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Plaintiffs appealed from the district court's dismissal of their claims in connection with the design, manufacture, and sale by Philip Morris of cigarettes that allegedly contained unnecessarily dangerous levels of carcinogens when smoked by humans, and plaintiffs' independent equitable claim seeking to require Philip Morris to fund a program of medical monitoring for longtime smokers of Marlboro cigarettes who have not been diagnosed with, but were at risk for, lung cancer. The court concluded that the district court properly dismissed plaintiffs' claims for negligence and strict products liability as time barred by the applicable statute of limitations. Further, the implied warranty of merchantability was not breached if the cigarettes were minimally safe when used in the customary, usual, and reasonably foreseeable manner and, therefore, summary judgment dismissing these claims was appropriate. With respect to the claim seeking medical monitoring, the court certified a question of law to the New York Court of Appeals. View "Caronia v. Philip Morris USA" on Justia Law

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Plaintiff appealed from the district court's grant of summary judgment in favor of Merck and the dismissal of her products liability claim for failure to provide an adequate warning regarding the risks associated with Fosamax. Fosamax has allegedly been linked to osteonecrosis of the jaw and plaintiff claimed that Merck should have known of a possible link between the drug and the condition. At issue was whether the district court erred in granting Merck's summary judgment motion after discrediting expert testimony from plaintiff's treating physician. Because the physician's expert testimony contained contradictions that were unequivocal and inescapable, unexplained, arose after the motion for summary judgment was filed, and were central to plaintiff's failure-to-warn claim, the court held that the district court did not err in determining that there was no genuine dispute of material fact raised by the later testimony. View "In Re: Fosamax Products Liability Litigation" on Justia Law

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This case required the court to address the scope of federal bankruptcy jurisdiction over suits against non-debtor third parties, as well as the scope of a stay issued pursuant to 11 U.S.C. 524(g)(4). Pfizer and Quigley appealed from a judgment in the district court reversing the Clarifying Order of the bankruptcy court and holding that the Law Offices of Peter G. Angelos (Angelos) could bring suit against Pfizer for claims based on "apparent manufacturer" liability under Pennsylvania law. The court determined that it had jurisdiction to hear the appeal; that the bankruptcy court had jurisdiction to issue the Clarifying Order; and that the Clarifying Order did not bar Angelos from bringing the suits in question against Pfizer. Accordingly, the court affirmed the judgment of the district court. View "In re: Quigley Company, Inc." on Justia Law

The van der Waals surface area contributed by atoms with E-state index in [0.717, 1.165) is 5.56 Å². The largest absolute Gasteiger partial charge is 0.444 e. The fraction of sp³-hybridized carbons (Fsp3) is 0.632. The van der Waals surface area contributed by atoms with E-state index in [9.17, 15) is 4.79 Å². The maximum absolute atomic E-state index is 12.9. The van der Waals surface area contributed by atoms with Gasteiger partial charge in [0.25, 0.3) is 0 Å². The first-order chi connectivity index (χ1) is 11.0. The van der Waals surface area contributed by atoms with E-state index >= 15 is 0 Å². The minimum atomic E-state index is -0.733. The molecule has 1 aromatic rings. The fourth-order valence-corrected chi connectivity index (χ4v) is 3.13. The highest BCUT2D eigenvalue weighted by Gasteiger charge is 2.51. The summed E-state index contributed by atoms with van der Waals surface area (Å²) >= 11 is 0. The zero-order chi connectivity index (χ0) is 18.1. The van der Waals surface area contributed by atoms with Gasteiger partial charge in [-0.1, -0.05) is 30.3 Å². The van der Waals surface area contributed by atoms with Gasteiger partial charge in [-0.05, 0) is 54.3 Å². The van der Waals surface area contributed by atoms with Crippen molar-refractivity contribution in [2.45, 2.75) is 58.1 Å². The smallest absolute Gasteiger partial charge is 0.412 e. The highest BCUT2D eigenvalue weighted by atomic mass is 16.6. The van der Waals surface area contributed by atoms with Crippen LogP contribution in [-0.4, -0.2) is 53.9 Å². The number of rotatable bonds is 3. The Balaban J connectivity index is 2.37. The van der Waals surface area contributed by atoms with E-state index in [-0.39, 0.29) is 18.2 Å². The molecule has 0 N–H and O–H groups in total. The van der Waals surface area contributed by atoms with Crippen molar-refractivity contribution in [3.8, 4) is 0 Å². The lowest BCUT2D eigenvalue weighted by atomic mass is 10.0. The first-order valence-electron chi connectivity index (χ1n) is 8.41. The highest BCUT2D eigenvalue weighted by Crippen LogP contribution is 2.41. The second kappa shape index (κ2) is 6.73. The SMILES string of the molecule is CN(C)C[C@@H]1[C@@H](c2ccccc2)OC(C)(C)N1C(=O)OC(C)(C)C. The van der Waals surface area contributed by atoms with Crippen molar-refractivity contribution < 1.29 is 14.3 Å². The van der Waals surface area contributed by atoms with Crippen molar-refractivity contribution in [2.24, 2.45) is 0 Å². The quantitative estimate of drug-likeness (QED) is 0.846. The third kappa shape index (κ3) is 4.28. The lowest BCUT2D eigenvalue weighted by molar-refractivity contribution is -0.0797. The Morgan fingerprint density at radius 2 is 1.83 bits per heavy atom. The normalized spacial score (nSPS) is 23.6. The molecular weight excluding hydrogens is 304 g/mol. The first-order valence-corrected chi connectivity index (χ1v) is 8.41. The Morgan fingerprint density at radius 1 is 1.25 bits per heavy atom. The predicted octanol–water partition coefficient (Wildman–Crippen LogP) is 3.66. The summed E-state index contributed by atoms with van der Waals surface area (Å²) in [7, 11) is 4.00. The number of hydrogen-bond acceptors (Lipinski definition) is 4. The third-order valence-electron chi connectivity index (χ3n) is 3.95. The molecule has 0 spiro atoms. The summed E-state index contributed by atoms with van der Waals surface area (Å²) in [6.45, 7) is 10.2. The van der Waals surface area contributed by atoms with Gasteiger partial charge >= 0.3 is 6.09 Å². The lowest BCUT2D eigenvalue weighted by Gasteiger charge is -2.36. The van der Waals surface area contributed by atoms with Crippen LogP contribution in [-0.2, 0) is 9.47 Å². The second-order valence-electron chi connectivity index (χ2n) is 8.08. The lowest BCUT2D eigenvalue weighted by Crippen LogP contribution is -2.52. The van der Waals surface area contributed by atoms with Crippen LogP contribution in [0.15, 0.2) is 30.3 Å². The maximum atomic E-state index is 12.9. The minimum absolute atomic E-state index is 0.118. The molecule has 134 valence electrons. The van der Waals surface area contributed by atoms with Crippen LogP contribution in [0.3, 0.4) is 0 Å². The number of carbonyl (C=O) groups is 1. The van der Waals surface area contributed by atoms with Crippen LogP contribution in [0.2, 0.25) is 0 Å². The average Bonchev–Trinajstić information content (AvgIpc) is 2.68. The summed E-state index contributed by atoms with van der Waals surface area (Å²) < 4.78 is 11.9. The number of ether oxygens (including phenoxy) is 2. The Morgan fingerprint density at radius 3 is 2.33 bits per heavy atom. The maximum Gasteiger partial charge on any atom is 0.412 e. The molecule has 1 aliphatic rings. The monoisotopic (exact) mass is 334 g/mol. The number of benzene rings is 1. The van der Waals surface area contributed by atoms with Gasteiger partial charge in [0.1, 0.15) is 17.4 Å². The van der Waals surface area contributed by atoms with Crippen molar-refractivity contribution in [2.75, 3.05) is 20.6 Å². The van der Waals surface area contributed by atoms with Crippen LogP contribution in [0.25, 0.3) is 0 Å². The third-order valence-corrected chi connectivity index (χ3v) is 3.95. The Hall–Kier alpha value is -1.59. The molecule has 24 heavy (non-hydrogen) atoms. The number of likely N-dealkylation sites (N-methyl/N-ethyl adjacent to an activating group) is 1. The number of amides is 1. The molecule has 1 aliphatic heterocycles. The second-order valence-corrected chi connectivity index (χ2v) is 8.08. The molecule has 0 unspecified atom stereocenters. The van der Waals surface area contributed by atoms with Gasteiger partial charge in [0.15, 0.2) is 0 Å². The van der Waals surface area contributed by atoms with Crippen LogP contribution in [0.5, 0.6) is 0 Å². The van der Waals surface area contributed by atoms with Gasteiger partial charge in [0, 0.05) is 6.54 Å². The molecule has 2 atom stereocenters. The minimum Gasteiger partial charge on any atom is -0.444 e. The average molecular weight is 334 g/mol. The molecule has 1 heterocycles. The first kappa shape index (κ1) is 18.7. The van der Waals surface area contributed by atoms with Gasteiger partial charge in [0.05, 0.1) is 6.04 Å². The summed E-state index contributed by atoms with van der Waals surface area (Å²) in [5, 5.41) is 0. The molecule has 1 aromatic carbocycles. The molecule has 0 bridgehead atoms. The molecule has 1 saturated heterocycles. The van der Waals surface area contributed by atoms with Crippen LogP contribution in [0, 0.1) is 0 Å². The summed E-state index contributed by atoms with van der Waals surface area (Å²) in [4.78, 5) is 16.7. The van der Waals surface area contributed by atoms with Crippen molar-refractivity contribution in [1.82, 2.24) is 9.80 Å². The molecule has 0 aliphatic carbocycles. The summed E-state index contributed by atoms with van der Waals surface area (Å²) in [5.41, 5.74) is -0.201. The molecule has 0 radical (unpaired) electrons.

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Plaintiffs Debbie and Max Walters appealed from a district court judgment that dismissed their petition for the issuance of a turnover order. In 1990, the Walters' thirteen-year-old son was killed on a hunting trip with his father when a Chinese-manufactured rifle the boy carried allegedly misfired. The Walters sued China and several entities allegedly controlled by China in the U.S. District Court on theories of products liability, negligence, and breach of warranty in connection with the manufacture of the rifle. The Walters eventually won a $10 million default judgment, and sought to enforce it by collecting China's assets in the possession of the respondent banks, Industrial and Commercial Bank of China, Ltd., Bank of China, Ltd. and China Construction Bank Corporation. Citing the Foreign Sovereign Immunities Act of 1976 (FSIA), the district court dismissed the petition with prejudice. Without filing a new petition, the Walters argued on appeal that the Banks lacked standing to assert foreign sovereign immunity on behalf of China, and that China waived any immunity by its conduct underlying the default judgment and by its failure to appear. Upon review of the submitted briefs and the applicable legal authority, the Second Circuit found Plaintiffs' arguments were without merit, and affirmed the district court's decision to dismiss their case.